THE MONTH OF APRIL
April has been a whirlwind of a month, one full of adventures. Unfortunately, I wasn’t able to get much reading or writing done in April, being that there was so much going on. I had a multitude of events, work, and a couple of jobs along the side. It was a successful month, I would say, but for a variety of reasons. For example:
I EXPLORED THE DESERT
And oh my, was it beautiful. I didn’t think the desert would be something I would enjoy before, but it was like exploring a painting. It was bold and colorful, overflowing with these textures and patterns. It was incredibly inspiring as both a writer and photographer.
I FOUND THIS DOG
LOOK AT THOSE EYES.
THIS NEON SIGN
Neon signs are my #aesthetic, so this was a very exciting moment for me.
I FELL EIGHT BOOKS BEHIND SCHEDULE
This obviously isn’t an accomplishment. I thought I’d just let you all know how much I’m drowning in adulthood and unread books.
I ONLY READ FOUR BOOKS
So you can see why I fell so very far behind on my reading schedule. BUT DO NOT FEAR, for I have been known to surpass my reading goals before, and I plan to do so again. Goodreads will not defeat me.
I DID A LOT OF OTHER LITTLE THINGS BUT I DON’T HAVE PICTURES OF IT
So, yeah. Let’s just move onto the books.
THE BOOKS OF APRIL
ON THE EDGE OF GONE BY CORINNE DUYVIS
On the Edge of Gone was a beautifully diverse book featuring an autistic, biracial girl named Iris and her sister Denise, who is transgender. These two powerful girls, along with several other diverse characters brought a lot of dimension to this in-depth dystopian world.
As we all know, post-apocalyptic novels tend to be quite redundant and predictable. But On the Edge of Gone kept me in wonder, continually trying to guess what was going to happen next.
I really enjoyed this novel, however, it did feel much too long and slow. By the end of the book, I felt as though not much had really befell throughout the entirety of the novel.
For my full review of this diverse dystopian, click here.
SIMON VS. THE HOMO SAPIENS AGENDA BY BECKY ALBERTALLI
Simon Vs. The Homo Sapiens Agenda was such a fun, lighthearted read, while at the same time dealing with important topics. This novel discusses homosexuality, how people can feel like an outcast from it. But most importantly, I think this book discusses homosexuality with such ease and normality, because there is absolutely nothing wrong with being gay.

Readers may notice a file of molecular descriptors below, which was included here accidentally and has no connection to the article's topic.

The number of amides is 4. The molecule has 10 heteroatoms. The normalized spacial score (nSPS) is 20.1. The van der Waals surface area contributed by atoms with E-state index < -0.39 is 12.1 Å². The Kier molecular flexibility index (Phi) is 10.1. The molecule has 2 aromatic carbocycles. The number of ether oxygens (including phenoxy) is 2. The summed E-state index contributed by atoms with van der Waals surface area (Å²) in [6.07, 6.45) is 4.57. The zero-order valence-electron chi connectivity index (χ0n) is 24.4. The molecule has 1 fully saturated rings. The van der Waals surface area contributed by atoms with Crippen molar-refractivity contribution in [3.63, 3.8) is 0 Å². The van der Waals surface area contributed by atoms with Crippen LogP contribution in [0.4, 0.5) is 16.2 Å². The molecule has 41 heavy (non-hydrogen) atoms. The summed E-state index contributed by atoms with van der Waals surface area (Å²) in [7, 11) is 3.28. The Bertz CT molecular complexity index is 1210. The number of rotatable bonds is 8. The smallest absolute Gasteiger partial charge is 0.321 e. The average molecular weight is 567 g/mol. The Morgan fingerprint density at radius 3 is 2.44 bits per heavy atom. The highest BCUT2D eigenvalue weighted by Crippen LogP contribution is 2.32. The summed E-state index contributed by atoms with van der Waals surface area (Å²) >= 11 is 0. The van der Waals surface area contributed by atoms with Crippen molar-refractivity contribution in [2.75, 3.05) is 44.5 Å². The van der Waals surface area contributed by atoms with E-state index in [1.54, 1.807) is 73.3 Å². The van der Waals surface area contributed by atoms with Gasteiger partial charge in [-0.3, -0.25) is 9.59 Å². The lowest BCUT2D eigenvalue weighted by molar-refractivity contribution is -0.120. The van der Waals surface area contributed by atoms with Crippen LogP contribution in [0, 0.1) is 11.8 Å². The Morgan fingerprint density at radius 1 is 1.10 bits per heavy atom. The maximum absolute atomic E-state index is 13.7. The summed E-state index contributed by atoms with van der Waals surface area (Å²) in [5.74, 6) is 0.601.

Simon was a wonderful protagonist. He was funny and caring with a deep love for Oreos and waffles, and honestly, I can relate.
I also loved the way Albertalli told about half of the story through Simon and Blue. (And no, unfortunately, we are not talking about Blue Sargent, but we WILL be later this month. *wink*)
If you’re in the mood for something soft and cute and diverse, I recommend giving this a go. I’m sure it will pull you right out of any slump or rough patch. And, next year, Simon Vs. The Homo Sapiens Agenda is coming to the big screen starring Nick Robinson as our beloved Simon and I’m SUPER excited.
Salt by Nayyirah Waheed
As I’ve said before, I’m trying to incorporate more poetry into my usual reading habits. In the late of night, I picked up Salt from my digital library against the wishes of my TBR jar. Why? I don’t remember. But I’m glad I did so.
Salt explores everything from racism to sexism to sexuality, and my goodness, was this a gorgeous piece of work. Waheed has this lyrical tone in her writing that is both pungent and fragile. In only a few sentences, I felt her pain and sorrow. All the emotions she has felt through the roller coaster of her life.
I read the entire thing in one sitting, staying up until midnight to finish. (Which, by the way, is late for me because I’m basically an old lady.) And it wasn’t until I reached the end of the book that I realized Nayyirah Waheed is the author of one of my favorite poems, “I am mine. Before I am ever anyone else’s.” The same poem I have tattooed on my arm. So this felt special reading further work of Waheed’s.
MY DIARY FROM THE EDGE OF THE WORLD BY JODI LYNN ANDERSON
If you’re not already familiar, Jodi Lynn Anderson is one of my all-time favorite authors. She has made me smile and laugh and cry. (Mainly cry.) She is known to weave beautiful stories that are both beautiful and dark; characters that are honest and raw to the bone.
Despite not being a fan of middle-grade novels, I had a feeling My Diary to the Edge of the World would be one I would enjoy. And thankfully, I was right.
This novel took a fun, magical approach to the world while still keeping it realistic. Among that, the characters were complicated and intriguing. And to my surprise, the parents were alive and involved. How refreshing is that?
For my full review of this family oriented fantasy that left me in a pool of my own tears, click here.
How many books did you read in the month of April? Any good books you would like to share? I’m always open to recommendations! Because I mean, it’s not like I have too many books to read or anything. Just 115 or so. NBD.
I also want to apologize for being so inactive lately. Photography has been taking over my life, and though I’m extremely thankful for that, I miss my blog and my writing. I’ve been stuck in the 30k range of my WIP for the last two months, and that’s upsetting. I’m really trying to manage my time now, because I refuse to let my other dreams fade in the background. This is all very important to me.
So I’m back with more bookish and writerly things coming your way!